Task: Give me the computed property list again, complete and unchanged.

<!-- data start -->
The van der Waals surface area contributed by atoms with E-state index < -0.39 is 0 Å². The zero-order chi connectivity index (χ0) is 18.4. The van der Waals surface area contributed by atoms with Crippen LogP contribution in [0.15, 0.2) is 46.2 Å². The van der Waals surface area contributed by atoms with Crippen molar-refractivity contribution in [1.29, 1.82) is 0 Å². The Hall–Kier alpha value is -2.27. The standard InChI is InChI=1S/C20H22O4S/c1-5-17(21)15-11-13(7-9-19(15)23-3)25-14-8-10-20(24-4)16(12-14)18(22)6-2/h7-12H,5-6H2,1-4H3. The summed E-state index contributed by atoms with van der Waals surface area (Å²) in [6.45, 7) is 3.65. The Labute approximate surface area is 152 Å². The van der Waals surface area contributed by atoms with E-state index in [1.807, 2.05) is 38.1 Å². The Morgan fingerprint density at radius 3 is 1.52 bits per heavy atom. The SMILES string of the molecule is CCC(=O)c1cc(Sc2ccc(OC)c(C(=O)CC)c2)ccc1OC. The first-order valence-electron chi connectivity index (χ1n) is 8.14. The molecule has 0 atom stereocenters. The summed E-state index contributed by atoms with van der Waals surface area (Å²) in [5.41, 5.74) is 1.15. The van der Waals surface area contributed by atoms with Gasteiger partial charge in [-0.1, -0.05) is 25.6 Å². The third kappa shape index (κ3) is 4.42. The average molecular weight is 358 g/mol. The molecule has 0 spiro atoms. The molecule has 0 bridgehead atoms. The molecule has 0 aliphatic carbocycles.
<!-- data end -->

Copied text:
The van der Waals surface area contributed by atoms with E-state index < -0.39 is 0 Å². The zero-order chi connectivity index (χ0) is 18.4. The van der Waals surface area contributed by atoms with Crippen LogP contribution in [0.15, 0.2) is 46.2 Å². The van der Waals surface area contributed by atoms with Crippen molar-refractivity contribution in [1.29, 1.82) is 0 Å². The Hall–Kier alpha value is -2.27. The standard InChI is InChI=1S/C20H22O4S/c1-5-17(21)15-11-13(7-9-19(15)23-3)25-14-8-10-20(24-4)16(12-14)18(22)6-2/h7-12H,5-6H2,1-4H3. The summed E-state index contributed by atoms with van der Waals surface area (Å²) in [6.45, 7) is 3.65. The Labute approximate surface area is 152 Å². The van der Waals surface area contributed by atoms with E-state index in [1.807, 2.05) is 38.1 Å². The Morgan fingerprint density at radius 3 is 1.52 bits per heavy atom. The SMILES string of the molecule is CCC(=O)c1cc(Sc2ccc(OC)c(C(=O)CC)c2)ccc1OC. The first-order valence-electron chi connectivity index (χ1n) is 8.14. The molecule has 0 atom stereocenters. The summed E-state index contributed by atoms with van der Waals surface area (Å²) in [5.41, 5.74) is 1.15. The van der Waals surface area contributed by atoms with Gasteiger partial charge in [-0.1, -0.05) is 25.6 Å². The third kappa shape index (κ3) is 4.42. The average molecular weight is 358 g/mol. The molecule has 0 spiro atoms. The molecule has 0 bridgehead atoms. The molecule has 0 aliphatic carbocycles.